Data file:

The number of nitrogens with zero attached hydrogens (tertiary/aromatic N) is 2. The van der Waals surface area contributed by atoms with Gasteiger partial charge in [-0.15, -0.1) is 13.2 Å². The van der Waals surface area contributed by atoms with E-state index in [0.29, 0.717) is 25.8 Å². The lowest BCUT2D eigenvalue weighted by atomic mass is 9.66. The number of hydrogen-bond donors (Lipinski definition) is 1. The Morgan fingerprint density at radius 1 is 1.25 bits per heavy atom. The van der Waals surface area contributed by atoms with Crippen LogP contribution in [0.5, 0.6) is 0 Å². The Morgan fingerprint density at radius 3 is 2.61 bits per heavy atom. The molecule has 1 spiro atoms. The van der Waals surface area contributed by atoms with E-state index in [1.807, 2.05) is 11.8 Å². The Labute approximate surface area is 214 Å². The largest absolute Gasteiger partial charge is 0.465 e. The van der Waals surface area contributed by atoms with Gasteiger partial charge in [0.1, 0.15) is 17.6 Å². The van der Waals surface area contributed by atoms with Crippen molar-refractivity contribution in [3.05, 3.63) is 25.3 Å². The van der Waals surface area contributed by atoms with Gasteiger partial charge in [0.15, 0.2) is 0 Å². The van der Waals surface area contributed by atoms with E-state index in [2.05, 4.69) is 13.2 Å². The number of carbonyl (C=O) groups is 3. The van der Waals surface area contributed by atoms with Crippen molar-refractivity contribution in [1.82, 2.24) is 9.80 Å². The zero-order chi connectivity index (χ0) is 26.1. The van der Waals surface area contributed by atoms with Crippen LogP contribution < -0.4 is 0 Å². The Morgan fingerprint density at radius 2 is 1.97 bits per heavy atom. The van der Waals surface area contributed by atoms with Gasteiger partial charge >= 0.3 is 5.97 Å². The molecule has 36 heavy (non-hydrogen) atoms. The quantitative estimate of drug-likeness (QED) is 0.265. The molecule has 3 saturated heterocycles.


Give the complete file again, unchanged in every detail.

The number of nitrogens with zero attached hydrogens (tertiary/aromatic N) is 2. The van der Waals surface area contributed by atoms with Gasteiger partial charge in [-0.15, -0.1) is 13.2 Å². The van der Waals surface area contributed by atoms with E-state index in [0.29, 0.717) is 25.8 Å². The lowest BCUT2D eigenvalue weighted by atomic mass is 9.66. The number of hydrogen-bond donors (Lipinski definition) is 1. The Morgan fingerprint density at radius 1 is 1.25 bits per heavy atom. The van der Waals surface area contributed by atoms with Crippen LogP contribution in [0.5, 0.6) is 0 Å². The Morgan fingerprint density at radius 3 is 2.61 bits per heavy atom. The molecule has 1 spiro atoms. The van der Waals surface area contributed by atoms with E-state index in [1.807, 2.05) is 11.8 Å². The Labute approximate surface area is 214 Å². The largest absolute Gasteiger partial charge is 0.465 e. The van der Waals surface area contributed by atoms with Gasteiger partial charge in [0.1, 0.15) is 17.6 Å². The van der Waals surface area contributed by atoms with Crippen molar-refractivity contribution in [3.05, 3.63) is 25.3 Å². The van der Waals surface area contributed by atoms with Gasteiger partial charge in [0.15, 0.2) is 0 Å². The van der Waals surface area contributed by atoms with E-state index in [2.05, 4.69) is 13.2 Å². The number of carbonyl (C=O) groups is 3. The van der Waals surface area contributed by atoms with Crippen molar-refractivity contribution in [1.82, 2.24) is 9.80 Å². The zero-order chi connectivity index (χ0) is 26.1. The van der Waals surface area contributed by atoms with Crippen LogP contribution < -0.4 is 0 Å². The Morgan fingerprint density at radius 2 is 1.97 bits per heavy atom. The van der Waals surface area contributed by atoms with Gasteiger partial charge >= 0.3 is 5.97 Å². The molecule has 36 heavy (non-hydrogen) atoms. The quantitative estimate of drug-likeness (QED) is 0.265. The molecule has 3 saturated heterocycles.